In the context of computer networking, “The Cloud” might seem like a pretty mystical place. Can electronic information really be stored, processed and protected in the heavens?
The reality of the cloud is much earthier in nature.
Cloud computing enables businesses to reach beyond their in-house infrastructure to access stored information or a special service, but probably just to a big server somewhere in a data center. The sky doesn’t play much of a role.
There are other words and phrases, especially in the cybersecurity realm, that can be confusing. I talked to some cybersecurity experts at SDN Communications, checked several websites and made a list.
Here are some commonly used cybersecurity terms (in alphabetical order) and what they mean:
- Adware: Planted software that automatically generates advertising for a product or service. Some people consider unwanted adware to be a form of malware.
- BCDR: This one is short for business continuity and disaster recovery. A good plan prepared in advance covers business continuity and disaster recovery separately and in detail. BCDR plans cover how a business will respond to disasters, including cyberattacks.
- Botnet: A network of computers infected with malicious software. The computers can be controlled as a group by an outsider, who can use them to carry out a DDoS attack or perform other nefarious duties without the immediate knowledge of computer owners.
- Bricking: Killing or seriously damaging a computer by, for example, trying to force an incompatible program onto a device.
- Computer worm: A form of malware that replicates itself and spreads to other networks.
- DDoS attack: DDoS is short for Distributed Denial of Service, an attack in which a targeted service is overwhelmed with malicious traffic to clog or disrupt a program. A severe attack that damages hardware is sometimes called a PDoS attack, or permanent denial of service.
- Firewall: A critical piece of networking equipment. A firewall is a computer security device that is programmed to monitor and filter out unauthorized traffic entering or leaving a business network.
- Layered cybersecurity: To effectively protect themselves, businesses often are encouraged to take a layered approach to cybersecurity. Layered cybersecurity is designed to cover all potential areas of vulnerability. The approach typically starts with good corporate policies and procedures. It extends to regularly training employees and protecting every edge of a network, from internal workstations to exterior connections to the internet.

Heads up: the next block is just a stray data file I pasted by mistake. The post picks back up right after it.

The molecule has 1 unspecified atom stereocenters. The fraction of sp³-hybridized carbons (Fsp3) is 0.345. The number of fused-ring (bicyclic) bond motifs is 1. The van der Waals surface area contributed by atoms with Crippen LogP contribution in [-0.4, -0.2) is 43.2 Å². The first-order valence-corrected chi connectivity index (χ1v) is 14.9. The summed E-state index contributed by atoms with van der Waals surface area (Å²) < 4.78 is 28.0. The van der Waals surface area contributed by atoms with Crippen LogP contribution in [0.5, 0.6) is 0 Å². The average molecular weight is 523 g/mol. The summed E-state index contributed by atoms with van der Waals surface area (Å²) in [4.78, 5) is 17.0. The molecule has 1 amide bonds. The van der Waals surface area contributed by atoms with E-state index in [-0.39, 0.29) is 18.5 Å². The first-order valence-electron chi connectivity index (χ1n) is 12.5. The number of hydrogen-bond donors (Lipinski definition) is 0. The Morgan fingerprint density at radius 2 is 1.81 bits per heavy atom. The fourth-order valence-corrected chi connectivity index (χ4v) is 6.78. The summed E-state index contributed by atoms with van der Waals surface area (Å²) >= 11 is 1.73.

- Malware: A general term for malicious software, such as computer viruses and intrusive programs.
- Phishing: A form of social engineering. It generally refers to broad attempts to deceive people into giving out information such as passwords or financial account numbers. Spear phishing is a similar scam that targets specific victims.
- Ransomware: A malicious software attack in which a victim’s data is locked up and made unavailable until ransom is paid in online currency. Sometime hackers threaten to expose sensitive or valuable information unless ransom is paid. Ransomware is sometimes called extortionware.
- Social engineering: Whether by phone, email or other means, this refers to attempts by hackers to psychologically manipulate people to gain access to information of value.
- Spoofing: This is when fraudsters copy or mimic another party’s identification to trick someone out of something. Phone numbers, email addresses, social media accounts, or corporate stationary can all be spoofed in attempts to trick and defraud others.
- Spyware: Malware that surreptitiously gathers information about a person or an organization.
- Trojan or Trojan horse: The name comes from Greek mythology and the story of a big wooden horse that was filled with soldiers and gifted to an enemy force. In computing, a Trojan is a malicious program disguised as legitimate software that recipients are tricked into using.
- UTM: Short for Unified Threat Management, which refers to taking an integrated approach to administering a cybersecurity strategy. In some instances, an administrator can manage multiple protective devices with one appliance.
- Variations of phishing: The names typically reflect the source of the attack. Smishing is phishing by short messages or texting, for example, and vishing is voice phishing by phone.
- Zero-Day vulnerability: A software vulnerability that is unknown to the product vendor or other party that might fix the weakness if they knew about it. Day Zero is the day that the vendor learns of the vulnerability being exploited by hackers. A 30-day vulnerability would be one that has been known for 30 days but remains unfixed, or patched.